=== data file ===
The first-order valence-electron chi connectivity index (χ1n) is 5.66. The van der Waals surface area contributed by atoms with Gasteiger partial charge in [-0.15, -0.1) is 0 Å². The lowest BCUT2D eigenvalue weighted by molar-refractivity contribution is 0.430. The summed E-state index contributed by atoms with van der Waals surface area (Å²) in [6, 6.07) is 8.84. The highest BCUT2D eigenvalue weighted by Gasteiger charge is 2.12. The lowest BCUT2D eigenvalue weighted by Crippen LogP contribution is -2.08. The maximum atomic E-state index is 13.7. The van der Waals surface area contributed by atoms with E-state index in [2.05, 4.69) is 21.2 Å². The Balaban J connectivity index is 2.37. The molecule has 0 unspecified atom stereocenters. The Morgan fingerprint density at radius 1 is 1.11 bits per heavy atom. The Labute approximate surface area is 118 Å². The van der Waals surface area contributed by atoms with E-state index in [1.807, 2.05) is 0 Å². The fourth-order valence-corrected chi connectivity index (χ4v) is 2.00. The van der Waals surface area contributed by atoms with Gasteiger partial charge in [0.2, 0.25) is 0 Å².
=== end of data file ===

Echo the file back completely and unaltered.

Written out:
The first-order valence-electron chi connectivity index (χ1n) is 5.66. The van der Waals surface area contributed by atoms with Gasteiger partial charge in [-0.15, -0.1) is 0 Å². The lowest BCUT2D eigenvalue weighted by molar-refractivity contribution is 0.430. The summed E-state index contributed by atoms with van der Waals surface area (Å²) in [6, 6.07) is 8.84. The highest BCUT2D eigenvalue weighted by Gasteiger charge is 2.12. The lowest BCUT2D eigenvalue weighted by Crippen LogP contribution is -2.08. The maximum atomic E-state index is 13.7. The van der Waals surface area contributed by atoms with E-state index in [2.05, 4.69) is 21.2 Å². The Balaban J connectivity index is 2.37. The molecule has 0 unspecified atom stereocenters. The Morgan fingerprint density at radius 1 is 1.11 bits per heavy atom. The Labute approximate surface area is 118 Å². The van der Waals surface area contributed by atoms with E-state index in [1.807, 2.05) is 0 Å². The fourth-order valence-corrected chi connectivity index (χ4v) is 2.00. The van der Waals surface area contributed by atoms with Gasteiger partial charge in [0.2, 0.25) is 0 Å².